He takes great pride in his durability and reliability. He may not end up in the Hall of Fame, but his reputation has grown through the years.He once was called "Every Day Eddie" by Minneapolis sportswriter Patrick Reusse and the nickname has stayed with him through the years as the appearances have piled up. He once appeared in 83 games for the Twins in 1996. That was the year that Twins manager Tom Kelly stormed out of a meeting with his coaches at the Kingdome in Seattle and yelled at Guardado, "Eddie, these guys think I'm pitching you too much. Do you think I'm pitching you too much?" Guardado smiled weakly and said no. "What are you going to tell Tom Kelly?" Guardado said, laughing about it years later. "When you're in the bullpen and the phone rings, no matter if you've pitched three days in a row or four days in a row, you take pride in being ready to go. That's how you get respect in the game from your teammates, opponents, coaching staff ... you're willing to take the ball no matter what." He has a baseball in his office from each of his milestone appearances. He also has signed jersey from his Twins teammates and the rubber from the Metrodome mound -- also signed by teammates -- from when he set a new Twins record for most career appearances. That was career appearance No. 491, breaking the old mark held by Rick Aguilera. "It was the original pitching rubber from the Metrodome," Guardado said. "I have it box-framed in my office." The first appearance came on June 13, 1993, at the Metrodome. Guardado, selected in the 21st round of the 1990 First-Year Player Draft out of San Joaquin Delta (Calif.) Junior College, started for the Twins against the Athletics. "I had been in the big leagues 10 days before they finally gave me a start," Guardado said. "I'll tell you when it hit me. I'm on the mound, I grab the resin bag, throw it down and look at in center field. There's Kirby Puckett. Then I turn around and they're announcing, 'Now batting, No. 24, Rickey Henderson.' "First pitch, ball. Second pitch, groundout to shortstop. That's when it hit me. It was pretty exciting. I'll never forget it." The first win was in appearance No. 5 against Milwaukee on July 4, 1993, and the first save was on Sept. 1, 1995, also against the Brewers. That was appearance No. 63. By then the Twins realized that Guardado was better off in the bullpen. "I started out as long man, then seventh inning, eighth inning and finally closer," said Guardado, who has 187 career saves. He was still setting up in career appearance No. 100, helping Brad Radke pitch the Twins past the Rangers on May 21, 1996. The next year he picked up a 12th-inning save against the Mariners in No. 200. He was still setting up for No. 300 in 1998 and No. 400 in 2000, but No. 500, 600 and 700 were all in successful save situations. But there were other big milestones that didn't come with nice round numbers. Guardado didn't get a save in appearance No. 568 on Sept. 25, 2002. But he pitched a scoreless ninth in a 5-0 victory over the Indians and was on the bottom of a dog pile as the Twins celebrated their first division championship in 12 years. A few days later, in No. 570, he set the Twins' record for most saves in a season. When asked about his most memorable Major League appearance, Guardado cites Game 5 of the 2002 American League Division Series. He saved a 5-4 victory over the Athletics at the Oakland Coliseum. "That sent us to the Championship Series," Guardado said. Which is nice, but it doesn't count as far as career appearances. Regular season only. "Really?" Guardado said. "I didn't know that." It's hard to keep up with them all when you're approaching 900 career appearances. "Every appearance is special," Guardado said. "You're in the big leagues. When you get to perform in the big leagues and get the ball as much as I do, it's pretty special."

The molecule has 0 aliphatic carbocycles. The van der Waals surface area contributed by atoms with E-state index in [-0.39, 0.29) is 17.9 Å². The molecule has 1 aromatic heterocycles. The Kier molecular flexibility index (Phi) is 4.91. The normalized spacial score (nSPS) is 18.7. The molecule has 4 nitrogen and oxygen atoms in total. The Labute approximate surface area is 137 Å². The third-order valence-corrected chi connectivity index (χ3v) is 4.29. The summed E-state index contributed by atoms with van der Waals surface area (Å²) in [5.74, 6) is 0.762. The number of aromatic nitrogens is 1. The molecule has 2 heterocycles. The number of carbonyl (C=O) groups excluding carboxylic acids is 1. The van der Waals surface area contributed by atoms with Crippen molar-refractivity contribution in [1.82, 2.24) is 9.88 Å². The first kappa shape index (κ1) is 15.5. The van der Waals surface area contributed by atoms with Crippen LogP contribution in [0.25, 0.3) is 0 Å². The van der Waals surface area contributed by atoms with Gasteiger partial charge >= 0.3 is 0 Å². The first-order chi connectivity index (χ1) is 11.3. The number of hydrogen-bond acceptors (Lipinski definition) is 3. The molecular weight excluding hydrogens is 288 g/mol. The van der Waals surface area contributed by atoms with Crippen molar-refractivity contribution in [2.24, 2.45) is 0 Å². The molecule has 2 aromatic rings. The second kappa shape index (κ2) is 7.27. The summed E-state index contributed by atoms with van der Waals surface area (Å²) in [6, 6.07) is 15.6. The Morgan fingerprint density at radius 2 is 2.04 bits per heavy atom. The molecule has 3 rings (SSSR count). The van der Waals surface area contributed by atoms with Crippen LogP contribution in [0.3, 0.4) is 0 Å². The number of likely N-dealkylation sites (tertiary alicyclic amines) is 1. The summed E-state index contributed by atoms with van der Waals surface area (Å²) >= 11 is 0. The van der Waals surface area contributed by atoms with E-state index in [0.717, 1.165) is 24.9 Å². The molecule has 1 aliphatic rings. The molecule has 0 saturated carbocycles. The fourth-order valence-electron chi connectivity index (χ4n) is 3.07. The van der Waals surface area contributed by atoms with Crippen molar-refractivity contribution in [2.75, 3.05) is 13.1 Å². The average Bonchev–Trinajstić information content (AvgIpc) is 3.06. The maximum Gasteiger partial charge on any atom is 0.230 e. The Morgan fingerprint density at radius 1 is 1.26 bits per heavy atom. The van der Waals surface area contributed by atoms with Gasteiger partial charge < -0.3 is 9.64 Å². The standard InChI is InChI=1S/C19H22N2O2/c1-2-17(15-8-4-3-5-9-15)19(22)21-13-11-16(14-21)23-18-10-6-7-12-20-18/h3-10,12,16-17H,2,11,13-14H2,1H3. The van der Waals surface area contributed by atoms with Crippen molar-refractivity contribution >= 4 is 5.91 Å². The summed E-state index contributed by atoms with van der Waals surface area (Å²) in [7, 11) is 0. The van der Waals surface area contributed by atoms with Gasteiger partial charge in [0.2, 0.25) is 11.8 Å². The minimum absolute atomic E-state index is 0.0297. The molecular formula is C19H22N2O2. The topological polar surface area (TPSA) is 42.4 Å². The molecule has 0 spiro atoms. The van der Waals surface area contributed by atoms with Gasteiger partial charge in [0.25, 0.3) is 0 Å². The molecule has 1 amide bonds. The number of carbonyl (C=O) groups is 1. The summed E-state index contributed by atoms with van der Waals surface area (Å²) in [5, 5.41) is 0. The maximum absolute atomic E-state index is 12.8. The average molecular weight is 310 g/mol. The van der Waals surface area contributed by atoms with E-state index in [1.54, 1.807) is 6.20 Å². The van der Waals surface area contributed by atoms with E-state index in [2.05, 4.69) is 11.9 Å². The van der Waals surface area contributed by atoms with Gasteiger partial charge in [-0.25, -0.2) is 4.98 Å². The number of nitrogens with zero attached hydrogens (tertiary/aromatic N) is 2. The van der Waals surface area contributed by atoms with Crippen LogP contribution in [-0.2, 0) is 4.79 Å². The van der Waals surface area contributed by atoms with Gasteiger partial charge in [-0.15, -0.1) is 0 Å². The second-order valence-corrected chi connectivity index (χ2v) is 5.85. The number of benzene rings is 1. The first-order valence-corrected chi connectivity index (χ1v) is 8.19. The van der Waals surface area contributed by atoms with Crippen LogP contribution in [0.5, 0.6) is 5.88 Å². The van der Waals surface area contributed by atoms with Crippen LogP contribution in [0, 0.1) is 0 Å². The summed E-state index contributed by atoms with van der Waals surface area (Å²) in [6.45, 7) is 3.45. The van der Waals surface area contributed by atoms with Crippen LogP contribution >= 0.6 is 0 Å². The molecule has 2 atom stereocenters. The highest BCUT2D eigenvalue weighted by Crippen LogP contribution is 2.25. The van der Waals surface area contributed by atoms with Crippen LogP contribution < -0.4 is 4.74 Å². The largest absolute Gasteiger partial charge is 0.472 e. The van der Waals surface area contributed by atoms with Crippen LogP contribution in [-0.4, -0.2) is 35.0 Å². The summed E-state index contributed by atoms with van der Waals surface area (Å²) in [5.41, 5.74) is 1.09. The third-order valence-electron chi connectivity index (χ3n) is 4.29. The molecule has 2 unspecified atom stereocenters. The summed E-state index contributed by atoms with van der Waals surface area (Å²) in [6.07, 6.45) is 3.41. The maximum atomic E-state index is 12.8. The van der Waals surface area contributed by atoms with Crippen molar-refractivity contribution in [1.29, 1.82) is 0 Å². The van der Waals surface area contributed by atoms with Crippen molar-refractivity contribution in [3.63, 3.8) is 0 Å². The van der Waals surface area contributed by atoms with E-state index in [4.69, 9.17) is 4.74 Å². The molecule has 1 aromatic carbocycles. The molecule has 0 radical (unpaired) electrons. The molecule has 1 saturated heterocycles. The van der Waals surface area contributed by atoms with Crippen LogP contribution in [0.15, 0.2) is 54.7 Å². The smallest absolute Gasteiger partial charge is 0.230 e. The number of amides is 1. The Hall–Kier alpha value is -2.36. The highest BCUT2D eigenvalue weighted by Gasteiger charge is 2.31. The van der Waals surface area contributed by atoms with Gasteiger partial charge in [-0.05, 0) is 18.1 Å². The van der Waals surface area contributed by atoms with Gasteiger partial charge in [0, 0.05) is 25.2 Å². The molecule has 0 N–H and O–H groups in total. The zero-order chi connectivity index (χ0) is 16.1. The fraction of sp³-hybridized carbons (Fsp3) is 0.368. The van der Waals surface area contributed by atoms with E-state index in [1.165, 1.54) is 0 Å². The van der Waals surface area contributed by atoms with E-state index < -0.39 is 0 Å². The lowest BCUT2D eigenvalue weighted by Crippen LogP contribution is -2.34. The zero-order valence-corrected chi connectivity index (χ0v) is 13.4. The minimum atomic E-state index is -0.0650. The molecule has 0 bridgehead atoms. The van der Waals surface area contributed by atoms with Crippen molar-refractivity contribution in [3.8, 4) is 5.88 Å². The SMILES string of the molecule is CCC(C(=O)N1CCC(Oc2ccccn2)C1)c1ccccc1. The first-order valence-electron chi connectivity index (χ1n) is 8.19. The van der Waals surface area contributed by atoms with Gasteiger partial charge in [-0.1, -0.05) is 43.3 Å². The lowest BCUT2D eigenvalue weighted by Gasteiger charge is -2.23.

T.R. Sullivan is a reporter for MLB.com. This story was not subject to the approval of Major League Baseball or its clubs.